Geoff Pike, who celebrates his 64th birthday on 28 September, made 368 appearances in Claret and Blue and is one of only five heroic Hammers who helped West Ham United to both FA Cup glory in 1980 and a record-breaking third-place finish six years later...
I thoroughly enjoyed that first session but when it ended, I feared the worst when he called me over. I shouldn’t have worried because he just smiled and said: ‘Make sure you come back here next Thursday, son!’.
John would have a massive influence on both my footballing career and my life from that moment onwards.
A decade later, coming on as a half-time substitute for the ‘flu-hit first-team, I made my debut in a 1-2 home defeat against Birmingham City on 6 March 1976 – the first of 368 outings I would make for the Hammers over 12 seasons.
Later, when I’d retired from the game after short spells with Notts County and Leyton Orient plus a stint with the Professional Footballers’ Association, I was visiting John at his farmhouse in Suffolk, when he said: ‘You know what? Somebody like you should be working for the FA’.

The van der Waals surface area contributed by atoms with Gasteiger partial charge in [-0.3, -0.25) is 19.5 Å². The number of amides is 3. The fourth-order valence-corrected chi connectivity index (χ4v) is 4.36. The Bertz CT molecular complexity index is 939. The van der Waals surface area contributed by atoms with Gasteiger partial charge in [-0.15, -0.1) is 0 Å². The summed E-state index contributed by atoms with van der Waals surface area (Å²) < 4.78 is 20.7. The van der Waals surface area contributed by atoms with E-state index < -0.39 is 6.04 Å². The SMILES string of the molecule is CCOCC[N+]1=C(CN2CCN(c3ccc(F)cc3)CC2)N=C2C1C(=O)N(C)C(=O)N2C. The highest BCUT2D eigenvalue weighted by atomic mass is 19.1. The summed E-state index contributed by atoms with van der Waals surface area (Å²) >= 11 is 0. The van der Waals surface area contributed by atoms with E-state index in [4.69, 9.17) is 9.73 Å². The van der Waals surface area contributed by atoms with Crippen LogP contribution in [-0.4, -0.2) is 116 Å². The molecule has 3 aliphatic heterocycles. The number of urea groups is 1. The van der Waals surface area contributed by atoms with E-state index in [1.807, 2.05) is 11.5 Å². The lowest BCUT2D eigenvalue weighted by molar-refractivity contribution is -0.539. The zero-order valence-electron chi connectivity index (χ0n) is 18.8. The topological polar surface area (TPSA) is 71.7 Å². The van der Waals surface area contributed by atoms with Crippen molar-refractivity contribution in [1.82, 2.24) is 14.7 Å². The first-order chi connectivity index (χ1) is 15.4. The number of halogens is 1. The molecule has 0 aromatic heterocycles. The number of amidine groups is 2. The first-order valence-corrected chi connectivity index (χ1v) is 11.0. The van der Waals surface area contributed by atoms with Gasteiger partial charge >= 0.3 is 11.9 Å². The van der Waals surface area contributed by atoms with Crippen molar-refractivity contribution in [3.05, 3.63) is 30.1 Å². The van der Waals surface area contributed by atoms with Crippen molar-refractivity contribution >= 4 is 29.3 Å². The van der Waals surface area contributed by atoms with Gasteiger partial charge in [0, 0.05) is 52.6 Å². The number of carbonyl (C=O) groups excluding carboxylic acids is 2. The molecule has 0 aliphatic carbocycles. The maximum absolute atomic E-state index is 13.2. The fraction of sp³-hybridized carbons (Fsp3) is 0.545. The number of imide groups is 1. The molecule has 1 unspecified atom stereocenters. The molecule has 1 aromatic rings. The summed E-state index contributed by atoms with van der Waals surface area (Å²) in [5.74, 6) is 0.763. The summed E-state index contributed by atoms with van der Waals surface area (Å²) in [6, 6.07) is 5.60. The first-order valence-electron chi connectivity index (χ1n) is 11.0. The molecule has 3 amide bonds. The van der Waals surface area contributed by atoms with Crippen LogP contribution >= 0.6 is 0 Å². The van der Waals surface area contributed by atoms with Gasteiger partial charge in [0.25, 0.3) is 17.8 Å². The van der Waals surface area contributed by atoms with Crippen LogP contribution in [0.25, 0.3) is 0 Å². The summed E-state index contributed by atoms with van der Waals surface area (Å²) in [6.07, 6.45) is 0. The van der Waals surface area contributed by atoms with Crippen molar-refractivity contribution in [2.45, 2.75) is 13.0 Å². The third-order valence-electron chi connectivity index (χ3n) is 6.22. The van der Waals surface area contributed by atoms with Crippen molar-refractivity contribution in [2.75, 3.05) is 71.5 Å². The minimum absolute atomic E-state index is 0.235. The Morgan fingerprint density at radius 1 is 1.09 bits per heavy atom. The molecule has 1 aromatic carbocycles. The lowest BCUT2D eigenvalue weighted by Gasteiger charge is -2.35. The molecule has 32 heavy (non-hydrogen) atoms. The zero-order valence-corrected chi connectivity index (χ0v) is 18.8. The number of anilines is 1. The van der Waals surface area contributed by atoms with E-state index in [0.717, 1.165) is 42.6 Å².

I’d never thought about going down that avenue before but that was the driver and inspiration for me to get an interview at the Football Association, where I ended up as a Coach Developer for a dozen years or so.
I’ve got lots to thank John for – his man-management was second to none – and it’s impossible not to recall my favourite moments at West Ham United without weaving him into most of my stories.
Clever boy Pike!
On Monday 16 May 1977, we had to win our final match of the season to guarantee safety against a Manchester United team who were playing Liverpool in the FA Cup final that weekend.
Pauline – my wife-to-be – was sitting in the stand knowing that I was flying to the USA next morning for a second summer playing in the North American Soccer League for Connecticut Bicentennials, against the likes of Pele, Eusebio, Franz Beckenbauer and George Best.
Alongside the Hammers fans in the sell-out crowd of 29,904, she witnessed our terrible start, when Gordon Hill put United ahead inside 30 seconds.
Frank Lampard equalised and just before the interval Lou Macari conceded a penalty. We’d missed a few in the run-in and being young and naïve, I’d volunteered to take them, scoring twice from the spot and netting five times overall in our last ten games. But, disastrously, I blasted this golden opportunity over Paddy Roche’s crossbar.